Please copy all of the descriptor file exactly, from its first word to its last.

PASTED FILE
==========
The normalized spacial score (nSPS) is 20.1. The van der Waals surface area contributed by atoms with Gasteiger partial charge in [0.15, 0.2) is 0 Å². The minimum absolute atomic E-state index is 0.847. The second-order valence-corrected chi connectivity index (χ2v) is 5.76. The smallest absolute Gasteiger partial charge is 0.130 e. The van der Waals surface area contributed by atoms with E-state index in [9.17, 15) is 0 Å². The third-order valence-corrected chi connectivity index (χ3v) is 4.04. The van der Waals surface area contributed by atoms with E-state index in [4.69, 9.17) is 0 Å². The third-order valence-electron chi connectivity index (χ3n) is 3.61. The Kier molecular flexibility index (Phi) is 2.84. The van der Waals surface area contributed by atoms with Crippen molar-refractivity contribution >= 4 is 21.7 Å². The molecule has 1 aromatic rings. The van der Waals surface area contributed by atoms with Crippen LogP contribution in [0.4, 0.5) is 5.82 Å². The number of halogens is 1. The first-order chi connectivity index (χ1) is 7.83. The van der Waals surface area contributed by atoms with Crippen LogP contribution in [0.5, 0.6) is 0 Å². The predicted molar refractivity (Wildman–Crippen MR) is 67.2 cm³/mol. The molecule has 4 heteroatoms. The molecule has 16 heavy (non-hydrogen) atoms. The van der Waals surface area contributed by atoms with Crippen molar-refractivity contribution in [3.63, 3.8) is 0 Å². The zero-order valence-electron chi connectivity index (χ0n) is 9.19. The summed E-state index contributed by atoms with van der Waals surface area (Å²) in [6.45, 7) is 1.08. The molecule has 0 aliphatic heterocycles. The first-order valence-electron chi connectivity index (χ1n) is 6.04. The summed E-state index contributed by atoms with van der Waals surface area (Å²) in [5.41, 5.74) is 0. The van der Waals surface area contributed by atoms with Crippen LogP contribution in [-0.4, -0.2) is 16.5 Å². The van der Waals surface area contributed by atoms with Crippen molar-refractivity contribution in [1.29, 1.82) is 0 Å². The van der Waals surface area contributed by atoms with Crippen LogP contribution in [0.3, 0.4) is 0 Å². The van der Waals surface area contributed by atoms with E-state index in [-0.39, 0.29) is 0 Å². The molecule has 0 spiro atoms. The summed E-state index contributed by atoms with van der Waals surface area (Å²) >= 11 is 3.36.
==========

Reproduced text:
The normalized spacial score (nSPS) is 20.1. The van der Waals surface area contributed by atoms with Gasteiger partial charge in [0.15, 0.2) is 0 Å². The minimum absolute atomic E-state index is 0.847. The second-order valence-corrected chi connectivity index (χ2v) is 5.76. The smallest absolute Gasteiger partial charge is 0.130 e. The van der Waals surface area contributed by atoms with E-state index in [9.17, 15) is 0 Å². The third-order valence-corrected chi connectivity index (χ3v) is 4.04. The van der Waals surface area contributed by atoms with E-state index in [4.69, 9.17) is 0 Å². The third-order valence-electron chi connectivity index (χ3n) is 3.61. The Kier molecular flexibility index (Phi) is 2.84. The van der Waals surface area contributed by atoms with Crippen molar-refractivity contribution >= 4 is 21.7 Å². The molecule has 1 aromatic rings. The van der Waals surface area contributed by atoms with Crippen LogP contribution in [0.4, 0.5) is 5.82 Å². The number of halogens is 1. The first-order chi connectivity index (χ1) is 7.83. The van der Waals surface area contributed by atoms with Crippen LogP contribution in [0.5, 0.6) is 0 Å². The predicted molar refractivity (Wildman–Crippen MR) is 67.2 cm³/mol. The molecule has 4 heteroatoms. The molecule has 16 heavy (non-hydrogen) atoms. The van der Waals surface area contributed by atoms with Crippen molar-refractivity contribution in [3.63, 3.8) is 0 Å². The zero-order valence-electron chi connectivity index (χ0n) is 9.19. The summed E-state index contributed by atoms with van der Waals surface area (Å²) in [6.45, 7) is 1.08. The molecule has 0 aliphatic heterocycles. The first-order valence-electron chi connectivity index (χ1n) is 6.04. The summed E-state index contributed by atoms with van der Waals surface area (Å²) in [5.41, 5.74) is 0. The van der Waals surface area contributed by atoms with Crippen LogP contribution in [-0.4, -0.2) is 16.5 Å². The van der Waals surface area contributed by atoms with Crippen molar-refractivity contribution in [1.29, 1.82) is 0 Å². The van der Waals surface area contributed by atoms with Crippen LogP contribution in [0.3, 0.4) is 0 Å². The van der Waals surface area contributed by atoms with E-state index in [-0.39, 0.29) is 0 Å². The molecule has 0 spiro atoms. The summed E-state index contributed by atoms with van der Waals surface area (Å²) >= 11 is 3.36.